Thus far in 2022 alone, lawmakers have introduced 103 bills aimed at restricting what educators in public schools can say and teach in their classrooms, according to the free speech group PEN America. Although the majority of this legislation has been directed at K-12 public schools, academic censorship is a growing concern in higher education too. Of the bills introduced this year, 49 specifically target colleges and universities. Many of these concentrate on eliminating the teaching of critical race theory (CRT), an academic concept used to explain how systemic racism has shaped the U.S. legal system. 

Several schools of education, including those at the University of California, Riverside, and Utah State University, recently held virtual workshops and other events with CRT scholars to shed light on this issue and dispel the idea that K-12 teachers are using it to sow racial divisions.

While it remains to be seen how these types of bills will affect college of education curricula going forward, the pressure on professors to help students prepare for potential controversies in their classroom while trying to defend their own rights as educators is enormous.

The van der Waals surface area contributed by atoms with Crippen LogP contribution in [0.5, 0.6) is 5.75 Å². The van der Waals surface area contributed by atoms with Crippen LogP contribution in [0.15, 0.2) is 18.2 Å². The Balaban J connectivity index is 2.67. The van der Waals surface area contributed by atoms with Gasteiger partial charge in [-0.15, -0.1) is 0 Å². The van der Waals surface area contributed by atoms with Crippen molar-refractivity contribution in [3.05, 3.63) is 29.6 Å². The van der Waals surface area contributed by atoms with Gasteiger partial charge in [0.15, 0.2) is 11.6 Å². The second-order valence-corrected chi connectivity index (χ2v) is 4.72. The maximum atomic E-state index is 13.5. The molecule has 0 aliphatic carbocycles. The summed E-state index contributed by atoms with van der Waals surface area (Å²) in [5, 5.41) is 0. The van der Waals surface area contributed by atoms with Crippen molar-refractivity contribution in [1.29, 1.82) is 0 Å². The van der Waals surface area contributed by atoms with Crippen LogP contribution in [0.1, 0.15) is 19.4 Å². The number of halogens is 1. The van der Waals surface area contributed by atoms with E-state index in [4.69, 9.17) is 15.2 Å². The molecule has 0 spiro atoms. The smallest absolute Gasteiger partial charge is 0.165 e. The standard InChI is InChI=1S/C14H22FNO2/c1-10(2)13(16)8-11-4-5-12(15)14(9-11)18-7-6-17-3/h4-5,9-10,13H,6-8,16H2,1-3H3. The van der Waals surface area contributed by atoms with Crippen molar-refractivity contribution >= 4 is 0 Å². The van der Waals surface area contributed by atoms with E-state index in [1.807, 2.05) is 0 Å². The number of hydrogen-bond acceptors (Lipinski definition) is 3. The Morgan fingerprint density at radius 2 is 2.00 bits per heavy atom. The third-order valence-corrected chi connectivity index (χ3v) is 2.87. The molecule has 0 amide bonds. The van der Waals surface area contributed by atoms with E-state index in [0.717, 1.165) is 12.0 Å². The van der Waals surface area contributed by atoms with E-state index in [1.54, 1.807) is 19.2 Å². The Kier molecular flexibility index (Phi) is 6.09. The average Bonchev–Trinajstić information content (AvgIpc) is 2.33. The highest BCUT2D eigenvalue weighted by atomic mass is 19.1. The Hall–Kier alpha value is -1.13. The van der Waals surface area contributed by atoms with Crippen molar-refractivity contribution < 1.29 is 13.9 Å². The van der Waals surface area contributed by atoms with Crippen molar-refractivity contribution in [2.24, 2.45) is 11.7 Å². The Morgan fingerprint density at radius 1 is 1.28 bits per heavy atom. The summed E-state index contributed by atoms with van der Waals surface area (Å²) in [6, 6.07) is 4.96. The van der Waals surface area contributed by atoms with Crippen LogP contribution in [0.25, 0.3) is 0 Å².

For some colleges of education, the faculty themselves are facing the same censorship issues that they are teaching their students about. 

In August 2021, the Alabama State Board of Education passed a resolution banning CRT. Republican lawmakers filed legislation to remove the theory from all state schools, colleges, and agencies. One bill goes so far as to make teaching CRT a fireable offense.

Professors at the University of Alabama (UA) College of Education have been vocal critics of the proposed legislation. The college’s Diversity, Equity, and Inclusion Committee sent letters to state higher education officials asking for their support in condemning the measures and highlighting the disastrous effects it could have on teacher education.